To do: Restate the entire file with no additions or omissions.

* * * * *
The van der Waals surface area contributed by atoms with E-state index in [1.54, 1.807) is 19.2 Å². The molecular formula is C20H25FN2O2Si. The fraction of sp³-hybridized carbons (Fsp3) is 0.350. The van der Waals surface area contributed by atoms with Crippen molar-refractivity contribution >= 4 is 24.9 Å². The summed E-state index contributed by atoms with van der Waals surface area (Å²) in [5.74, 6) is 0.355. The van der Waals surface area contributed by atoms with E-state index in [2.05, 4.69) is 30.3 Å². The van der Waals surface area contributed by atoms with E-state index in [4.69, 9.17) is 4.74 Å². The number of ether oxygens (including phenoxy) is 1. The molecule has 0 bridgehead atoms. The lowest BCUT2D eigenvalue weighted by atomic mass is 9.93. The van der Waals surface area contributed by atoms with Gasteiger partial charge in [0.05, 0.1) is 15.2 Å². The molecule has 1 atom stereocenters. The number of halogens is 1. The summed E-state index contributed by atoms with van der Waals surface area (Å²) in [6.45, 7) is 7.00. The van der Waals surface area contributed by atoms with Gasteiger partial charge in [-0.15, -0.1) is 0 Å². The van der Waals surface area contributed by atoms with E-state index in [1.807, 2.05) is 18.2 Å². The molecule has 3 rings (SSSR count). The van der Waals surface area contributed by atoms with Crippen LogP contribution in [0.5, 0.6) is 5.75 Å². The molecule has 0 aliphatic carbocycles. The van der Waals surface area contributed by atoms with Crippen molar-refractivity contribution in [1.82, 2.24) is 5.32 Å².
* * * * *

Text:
The van der Waals surface area contributed by atoms with E-state index in [1.54, 1.807) is 19.2 Å². The molecular formula is C20H25FN2O2Si. The fraction of sp³-hybridized carbons (Fsp3) is 0.350. The van der Waals surface area contributed by atoms with Crippen molar-refractivity contribution >= 4 is 24.9 Å². The summed E-state index contributed by atoms with van der Waals surface area (Å²) in [5.74, 6) is 0.355. The van der Waals surface area contributed by atoms with E-state index in [2.05, 4.69) is 30.3 Å². The van der Waals surface area contributed by atoms with E-state index in [4.69, 9.17) is 4.74 Å². The number of ether oxygens (including phenoxy) is 1. The molecule has 0 bridgehead atoms. The lowest BCUT2D eigenvalue weighted by atomic mass is 9.93. The van der Waals surface area contributed by atoms with Gasteiger partial charge in [0.05, 0.1) is 15.2 Å². The molecule has 1 atom stereocenters. The number of halogens is 1. The summed E-state index contributed by atoms with van der Waals surface area (Å²) in [6.45, 7) is 7.00. The van der Waals surface area contributed by atoms with Gasteiger partial charge in [-0.15, -0.1) is 0 Å². The van der Waals surface area contributed by atoms with E-state index in [1.807, 2.05) is 18.2 Å². The molecule has 3 rings (SSSR count). The van der Waals surface area contributed by atoms with Crippen LogP contribution in [0.5, 0.6) is 5.75 Å². The molecule has 0 aliphatic carbocycles. The van der Waals surface area contributed by atoms with Crippen molar-refractivity contribution in [1.82, 2.24) is 5.32 Å².